Within the trains, the seat design and layout varies greatly which is a major issue. The poles should be contrasted with the background. Inconsistency with door buttons was mentioned in relation to doors between carriages as well as those to exit the train. Sometimes by the time a totally blind person has found the exiting door buttons, the train is departing from the station. The door design is inconsistent and slam doors can mean that a VIP could easily alight from the wrong side onto the train tracks because they do not know which side the platform is on. A beep from the door buttons can be adequate to allow people to find the platform side and the buttons.

Getting on and off depends on the height and width of the gap between the train and the platform so more time is required by VIP to get on and off trains partly due to the time required to judge the gap. With some 'a leap of faith as to whether you would make it to the platform or not' was reported! Safety when getting on and off trains was mentioned as a priority.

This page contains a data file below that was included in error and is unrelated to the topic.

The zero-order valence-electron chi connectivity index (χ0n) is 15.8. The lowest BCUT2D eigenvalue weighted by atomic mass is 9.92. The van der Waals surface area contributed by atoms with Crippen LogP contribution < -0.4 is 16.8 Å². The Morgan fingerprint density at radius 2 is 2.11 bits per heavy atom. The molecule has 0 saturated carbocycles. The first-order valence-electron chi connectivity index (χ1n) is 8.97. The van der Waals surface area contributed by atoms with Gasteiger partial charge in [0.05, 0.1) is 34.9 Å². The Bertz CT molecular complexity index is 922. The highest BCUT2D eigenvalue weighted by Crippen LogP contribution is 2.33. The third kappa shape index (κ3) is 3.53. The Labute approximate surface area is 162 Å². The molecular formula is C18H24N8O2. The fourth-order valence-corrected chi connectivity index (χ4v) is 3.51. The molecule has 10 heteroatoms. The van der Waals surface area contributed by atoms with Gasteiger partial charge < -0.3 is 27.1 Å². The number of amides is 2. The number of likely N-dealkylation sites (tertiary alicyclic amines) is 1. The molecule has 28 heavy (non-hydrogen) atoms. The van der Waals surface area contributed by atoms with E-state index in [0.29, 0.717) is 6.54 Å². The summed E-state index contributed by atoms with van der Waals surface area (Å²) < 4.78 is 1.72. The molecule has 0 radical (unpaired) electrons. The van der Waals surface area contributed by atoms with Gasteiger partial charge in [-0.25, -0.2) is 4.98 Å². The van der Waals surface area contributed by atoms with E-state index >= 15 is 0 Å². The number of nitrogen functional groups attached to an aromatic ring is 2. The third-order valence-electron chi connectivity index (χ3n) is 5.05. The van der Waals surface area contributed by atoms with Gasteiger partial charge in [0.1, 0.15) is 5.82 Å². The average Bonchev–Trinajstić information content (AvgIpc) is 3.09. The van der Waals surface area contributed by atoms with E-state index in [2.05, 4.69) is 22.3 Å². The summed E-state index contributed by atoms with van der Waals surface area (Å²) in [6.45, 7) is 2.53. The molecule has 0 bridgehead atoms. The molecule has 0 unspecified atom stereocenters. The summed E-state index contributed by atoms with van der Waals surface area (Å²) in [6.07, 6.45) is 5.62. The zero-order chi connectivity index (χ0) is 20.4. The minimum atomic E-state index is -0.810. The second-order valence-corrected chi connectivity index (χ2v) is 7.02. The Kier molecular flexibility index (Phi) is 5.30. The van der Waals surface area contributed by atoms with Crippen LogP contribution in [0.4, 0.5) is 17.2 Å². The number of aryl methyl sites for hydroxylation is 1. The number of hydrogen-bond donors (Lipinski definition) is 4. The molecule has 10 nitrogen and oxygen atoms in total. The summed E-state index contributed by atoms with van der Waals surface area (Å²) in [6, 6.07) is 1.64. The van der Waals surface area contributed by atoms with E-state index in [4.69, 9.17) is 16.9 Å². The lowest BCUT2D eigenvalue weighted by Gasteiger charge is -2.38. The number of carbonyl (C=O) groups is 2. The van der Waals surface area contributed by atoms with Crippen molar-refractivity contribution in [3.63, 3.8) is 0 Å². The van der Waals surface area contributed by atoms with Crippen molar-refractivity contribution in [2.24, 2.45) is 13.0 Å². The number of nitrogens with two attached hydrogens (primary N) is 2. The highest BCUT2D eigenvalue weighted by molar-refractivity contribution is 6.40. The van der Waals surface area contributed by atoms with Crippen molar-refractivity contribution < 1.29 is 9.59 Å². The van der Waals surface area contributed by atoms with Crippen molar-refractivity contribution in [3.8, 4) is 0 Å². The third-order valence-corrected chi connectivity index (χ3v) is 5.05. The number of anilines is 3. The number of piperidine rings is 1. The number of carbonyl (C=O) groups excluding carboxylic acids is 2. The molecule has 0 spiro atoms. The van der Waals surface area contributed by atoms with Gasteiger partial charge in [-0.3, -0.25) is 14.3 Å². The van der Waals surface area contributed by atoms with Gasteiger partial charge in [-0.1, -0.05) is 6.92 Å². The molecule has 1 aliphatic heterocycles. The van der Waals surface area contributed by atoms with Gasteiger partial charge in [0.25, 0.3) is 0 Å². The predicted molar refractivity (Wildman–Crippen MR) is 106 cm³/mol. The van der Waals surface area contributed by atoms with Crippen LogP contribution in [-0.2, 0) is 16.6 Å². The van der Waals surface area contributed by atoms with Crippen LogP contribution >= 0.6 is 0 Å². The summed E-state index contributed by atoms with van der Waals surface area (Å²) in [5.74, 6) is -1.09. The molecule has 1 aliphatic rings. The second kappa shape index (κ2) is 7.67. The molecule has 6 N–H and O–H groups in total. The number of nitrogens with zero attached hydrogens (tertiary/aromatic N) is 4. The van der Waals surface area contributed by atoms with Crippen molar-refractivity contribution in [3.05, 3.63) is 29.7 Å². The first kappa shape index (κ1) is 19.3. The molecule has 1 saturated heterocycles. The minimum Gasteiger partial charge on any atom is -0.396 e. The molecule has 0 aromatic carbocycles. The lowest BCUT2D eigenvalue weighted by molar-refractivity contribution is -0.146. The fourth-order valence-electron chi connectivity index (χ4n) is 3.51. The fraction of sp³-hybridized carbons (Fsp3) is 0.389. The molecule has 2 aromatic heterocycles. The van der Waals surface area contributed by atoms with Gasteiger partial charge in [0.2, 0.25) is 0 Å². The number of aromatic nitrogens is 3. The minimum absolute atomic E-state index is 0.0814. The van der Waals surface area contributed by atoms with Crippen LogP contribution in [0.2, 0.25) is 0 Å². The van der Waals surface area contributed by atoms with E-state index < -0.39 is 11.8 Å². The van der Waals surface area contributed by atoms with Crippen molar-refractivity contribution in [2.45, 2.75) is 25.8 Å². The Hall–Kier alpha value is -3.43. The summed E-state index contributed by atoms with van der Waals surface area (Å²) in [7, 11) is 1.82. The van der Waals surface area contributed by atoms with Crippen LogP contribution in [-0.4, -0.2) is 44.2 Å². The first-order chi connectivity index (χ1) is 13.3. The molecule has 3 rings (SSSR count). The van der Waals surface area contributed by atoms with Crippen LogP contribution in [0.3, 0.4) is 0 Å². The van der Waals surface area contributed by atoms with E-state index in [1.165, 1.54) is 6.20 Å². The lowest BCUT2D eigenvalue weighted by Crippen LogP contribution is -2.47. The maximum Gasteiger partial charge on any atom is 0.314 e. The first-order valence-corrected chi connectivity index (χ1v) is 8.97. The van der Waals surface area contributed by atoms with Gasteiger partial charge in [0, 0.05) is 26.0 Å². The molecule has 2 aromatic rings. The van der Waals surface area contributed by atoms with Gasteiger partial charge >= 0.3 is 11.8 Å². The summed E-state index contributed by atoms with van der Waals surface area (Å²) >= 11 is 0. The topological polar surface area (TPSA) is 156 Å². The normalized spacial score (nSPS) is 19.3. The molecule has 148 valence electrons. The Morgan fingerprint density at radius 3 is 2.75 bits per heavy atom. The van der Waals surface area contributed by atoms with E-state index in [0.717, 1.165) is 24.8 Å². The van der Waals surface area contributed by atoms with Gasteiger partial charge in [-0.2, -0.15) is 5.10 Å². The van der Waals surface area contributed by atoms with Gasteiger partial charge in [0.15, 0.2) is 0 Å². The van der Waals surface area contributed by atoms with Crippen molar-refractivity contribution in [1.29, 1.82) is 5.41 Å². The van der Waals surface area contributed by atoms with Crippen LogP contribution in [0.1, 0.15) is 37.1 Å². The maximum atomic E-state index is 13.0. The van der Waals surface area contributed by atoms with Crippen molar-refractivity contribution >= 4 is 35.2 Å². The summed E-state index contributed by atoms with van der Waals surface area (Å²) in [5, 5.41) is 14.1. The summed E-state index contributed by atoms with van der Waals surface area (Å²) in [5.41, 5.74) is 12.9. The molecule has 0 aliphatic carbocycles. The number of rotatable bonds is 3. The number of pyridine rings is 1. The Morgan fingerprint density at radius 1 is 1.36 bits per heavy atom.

Taxis are very important to the VIP in Camden and they are widely used because of the Taxi-card which gives them reduced rate journeys. The Taxi-card is not good in outer London boroughs - need guaranteed trips both ways. It's better to use minicab voucher schemes because they are more cost effective and easier to use. VIP that travel abroad, tend to have problems getting to airports so will generally just use a taxi.

With black cabs it is difficult to know where the microphone is so a VIP may lean forward to talk to the driver which means they may hear less well.